My involvement in local government covers more than 40 years as a volunteer, elected school board member, and city manager. Contrary to what many seem to believe about politicians, the overwhelming majority of local officials I have worked with have been honorable, caring people wanting to do their best for the community.
Local governments in Oregon are generally nonpartisan, and I really don’t know the political affiliation of many of the councilors and mayors I have worked with over the years. Much of my career has been spent in rural communities, which leads me to believe that a majority of mayors and councilors I’ve served were registered Republicans. I believe some were registered as Democrats and Independents. I have frequently seen the Democrats take very conservative positions and the Republicans take a more liberal stance; not because they were intent on defying a political party, but because they put their desire to do what was right for the community above ideology. I learned early in my career to never assume how someone would vote based on my perception of their political leanings.
The strength of local democracy is the quality and commitment of the men and women who volunteer to do the hard work and make the difficult decisions required of local leaders. Sometimes city councils have to make unpopular decisions, like raising utility rates, knowing that the community could get by for awhile before anyone realized that the easy decision was ultimately far more costly. I do not mean to imply that city councils or city managers always make the best decisions, but almost without exception in my experience, I believe they have made an honest attempt.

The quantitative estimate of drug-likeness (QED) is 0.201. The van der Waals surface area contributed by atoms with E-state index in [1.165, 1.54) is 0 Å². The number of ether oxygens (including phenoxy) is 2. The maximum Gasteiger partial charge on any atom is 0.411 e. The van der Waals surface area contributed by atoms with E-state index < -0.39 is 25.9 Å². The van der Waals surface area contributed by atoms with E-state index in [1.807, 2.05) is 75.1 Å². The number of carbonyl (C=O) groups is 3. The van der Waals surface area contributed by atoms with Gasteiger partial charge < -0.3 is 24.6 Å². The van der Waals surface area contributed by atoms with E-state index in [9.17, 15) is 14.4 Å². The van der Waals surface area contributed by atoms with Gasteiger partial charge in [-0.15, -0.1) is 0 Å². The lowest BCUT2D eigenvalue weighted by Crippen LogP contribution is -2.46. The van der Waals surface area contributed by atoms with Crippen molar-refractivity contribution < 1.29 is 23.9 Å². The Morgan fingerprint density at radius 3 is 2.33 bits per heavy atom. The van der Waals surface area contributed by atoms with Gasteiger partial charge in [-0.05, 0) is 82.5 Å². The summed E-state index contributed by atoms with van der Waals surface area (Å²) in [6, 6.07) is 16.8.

Election campaigns often include attacks against candidates that are either greatly exaggerated or completely unwarranted. There are certainly examples of people of bad character with even worse motives seeking local office, but most candidates are representative of the group of people they want to serve. I could probably write a short book about some of the difficult characters I have met as a city manager. Fortunately, most of them did not serve on the city council. We shouldn’t be surprised that we usually elect people who we like and respect; particularly in relatively small towns where people know one another. I have seen a number of local elections where one candidate spent large sums of money and lost while his/her opponent spent almost nothing.
Local government is the means we have chosen to provide many services we all need and to make community decisions that affect us all. Albany has a strong record of electing people who serve those important ends with good judgment and civility. I have been privileged to work with four mayors and many councilors over the past nine years who represent the best of local government and the community they serve.